pointed by the provincial officers. This made 
the publicans yet more unpopular, because they 
were the direct officials of a heathen power. 
Matthew would naturally be regarded not only 
as a publican, but one of the worst kind, who 
himself stood at the place of custom, and one in 
whom repentance would be deemed especially 


Temple and Synagogue.— Although the tem- 
ple in Jerusalem was the place to which every 
devout Jew looked, and toward which he 
prayed, the necessities of the Jewish people 
during the captivity led to the institution of 
the synagogue, or school of religion. In the 
time of Christ the synagogue system was at the 
height of its prosperity. Sacrifices were, of 
course, legal only in the temple, but prayers 
were offered and the Scriptures were read and 
expounded in the synagogue. In Jerusalem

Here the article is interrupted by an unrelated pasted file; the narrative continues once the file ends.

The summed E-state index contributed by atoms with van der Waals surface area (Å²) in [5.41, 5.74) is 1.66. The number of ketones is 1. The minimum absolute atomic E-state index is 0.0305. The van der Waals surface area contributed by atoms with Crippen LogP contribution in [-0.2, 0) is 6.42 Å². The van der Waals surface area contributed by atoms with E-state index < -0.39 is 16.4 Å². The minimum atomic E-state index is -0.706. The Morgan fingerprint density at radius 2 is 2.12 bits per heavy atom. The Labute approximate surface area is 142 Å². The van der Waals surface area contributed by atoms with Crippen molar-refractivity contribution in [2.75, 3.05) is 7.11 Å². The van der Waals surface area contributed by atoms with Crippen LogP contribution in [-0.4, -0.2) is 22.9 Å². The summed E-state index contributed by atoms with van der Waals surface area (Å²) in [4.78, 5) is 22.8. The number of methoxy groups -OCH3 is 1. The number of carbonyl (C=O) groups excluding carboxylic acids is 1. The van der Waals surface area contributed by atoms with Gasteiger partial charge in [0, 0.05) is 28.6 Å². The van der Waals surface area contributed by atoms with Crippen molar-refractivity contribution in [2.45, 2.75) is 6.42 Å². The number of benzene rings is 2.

there were nearly five hundred such Jewish 
schools or synagogues, while every city and 
town had one or more, according to population. 
Certain men were appointed to maintain order, 
and these were called elders. As the ancient 
Hebrew was an unknown language to many, an 
interpreter translated the Scriptures into Ara- 
maic, the dialect of the common people. Prayer 
w T as offered standing, while the teaching was 
conducted in a sitting posture. Chief seats were 
arranged for the rulers, the rabbis, and distin- 
guished men who might be present. Attendance 
on the services was imperative, and while there 
the people were to behave in a suitable manner. 
Although there were some occasions when eat- 
ing and drinking, and even sleeping, were allow- 
ed in the synagogue, as a rule the house was 
regarded as sacred to God and his worship. All